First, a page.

Twilight of the Elites; America After Meritocracy.

Christopher Hayes, 2012

 

The thesis of the merit system is that those who do things better than others deserve to rise to the top, that is, they merit the top positions, in any endeavor. This idea is beyond the American Dream, which is the belief in upward social mobility through hard work. There is a sense in this idea that those at the top deserve to be at the very top and it is this sense of deserving that is under scrutiny.

 

The author, Christopher Hayes, uses terms like “deep disillusionment” and the “fail decade” to describe the current American social and economic reality, which he says, has not produced what it was supposed to produce. The evidence of failed leadership can be seen in the big news stories of the recent past, like the financial crisis triggered by the financial leaders responsible for the sub-prime mortgage collapse, or energy traders manipulating power grids or falsified record keeping in corporate headquarters or the scandals in corporate and popular sports like steroid use in baseball or cycling. In all cases there are individuals in top positions who make a decision to cheat. Hayes contends that they know they are cheating and have some kind of moral anxiety about it, but do it anyway.

 

In an effort to analyze what underlies this failure of the meritocratic system he asks how do we know who to trust? We trust the doctor when we get sick or the car mechanic when our car won’t run. Ultimately our trust is supposed to be backed by some authority like the medical college that trained the doctor or the regulations, government or private, that somehow ensure good practices will be followed in any endeavor.  The problem of failed institutional authority is that we don’t have anything to substitute for it, “we can’t fix what needs to be fixed without it,” says Hayes.

 

Three things underlie our willingness to put our trust in others: consensus, proximity and good faith. If everybody believes that house prices will keep on going up then it is a good idea to invest in a mortgage. But, Hayes points out, slavery was once accepted by consensus and everybody once misunderstood the structure of the solar system by consensus.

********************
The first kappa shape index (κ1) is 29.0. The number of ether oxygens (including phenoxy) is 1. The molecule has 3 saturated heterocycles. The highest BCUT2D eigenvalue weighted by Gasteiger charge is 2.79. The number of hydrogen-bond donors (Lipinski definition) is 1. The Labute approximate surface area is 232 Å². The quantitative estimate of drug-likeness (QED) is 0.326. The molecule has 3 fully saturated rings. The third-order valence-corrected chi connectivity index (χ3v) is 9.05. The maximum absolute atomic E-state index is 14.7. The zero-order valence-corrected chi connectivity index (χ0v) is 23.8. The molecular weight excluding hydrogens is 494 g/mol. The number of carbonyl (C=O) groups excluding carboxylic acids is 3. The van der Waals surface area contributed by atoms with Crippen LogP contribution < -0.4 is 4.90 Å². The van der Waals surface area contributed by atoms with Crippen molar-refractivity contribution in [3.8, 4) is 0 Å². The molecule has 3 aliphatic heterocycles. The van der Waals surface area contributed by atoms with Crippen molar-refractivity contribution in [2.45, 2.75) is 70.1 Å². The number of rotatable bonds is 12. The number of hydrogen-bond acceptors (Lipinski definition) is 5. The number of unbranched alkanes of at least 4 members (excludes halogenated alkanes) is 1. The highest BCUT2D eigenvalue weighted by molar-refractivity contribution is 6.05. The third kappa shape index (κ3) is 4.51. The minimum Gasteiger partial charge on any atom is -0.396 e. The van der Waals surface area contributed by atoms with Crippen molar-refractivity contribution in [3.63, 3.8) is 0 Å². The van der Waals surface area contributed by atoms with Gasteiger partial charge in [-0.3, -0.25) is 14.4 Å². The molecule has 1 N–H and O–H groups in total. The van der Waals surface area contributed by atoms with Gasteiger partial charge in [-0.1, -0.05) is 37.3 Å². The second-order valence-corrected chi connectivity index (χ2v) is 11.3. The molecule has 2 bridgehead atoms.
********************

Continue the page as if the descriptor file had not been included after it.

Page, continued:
In order to know the truth says Hayes, we need to get close to it. The news media is a source of information for the masses but failed, for example, when it missed the housing bubble. Hayes calls this ‘cognitive capture’, where the journalists are too close to the story, too long and start to think like the ‘leaders’ who are manipulating the story. Good faith is the trust assumption that there isn’t a systemic effort to deceive us and in the ‘fail decade’ that good faith has been badly weakened.

 

The truth about Climate Change and anthropogenic Global Warming is an interesting case, explored by Hayes. Even after six official enquiries into the famous leaked emails from the East Anglia Climate Research Unit showed no evidence of incorrect science, the professional skeptics still managed to keep two-thirds of Americans unconvinced that Climate Change is real. The seed of doubt was planted deeply into the gullible citizenry.

 

The American meritocratic system is a system of ‘winners’ who get to recreate their ‘wins’ in an ever-repeating positive feedback loop. “Once a member of the elite has sufficiently monetized his or her power, that money an be traded for other kinds of power, which in turn can be invested and reap its own kind of rewards.” Hayes calls this ‘fractal inequality’, like the mathematical/nature phenomenon, repeating itself in an endless iteration. The forever-something-better arc of the fractal inequality idea leads the meritocratic winners to hold false beliefs about themselves. “As was said of George W. Bush, it is tempting for those born on third base to believe they’ve hit a triple.” Winners see themselves as smart.

 

So what is the political space for change in America? American exceptionalism (anyone can end up on top) aside, public opinion polls indicate Americans would prefer a more equal system and they see the use of a taxation scheme to reduce inequality as appropriate. The problem is the power of the elites who argue most successfully to keep the current status quo system as the norm. So, disrupt the norm, says Hayes. Social movements like Act Up (in the 1980’s and ‘90’s) and Occupy Wall Street both succeeded at capturing public attention to the issues they wanted highlighted. However, consciousness of the issues isn’t enough, so a radicalized upper-middle class is proposed. It is this stratum of American society that will be the insurrectionist class.

 

Leave a Reply

Your email address will not be published. Required fields are marked *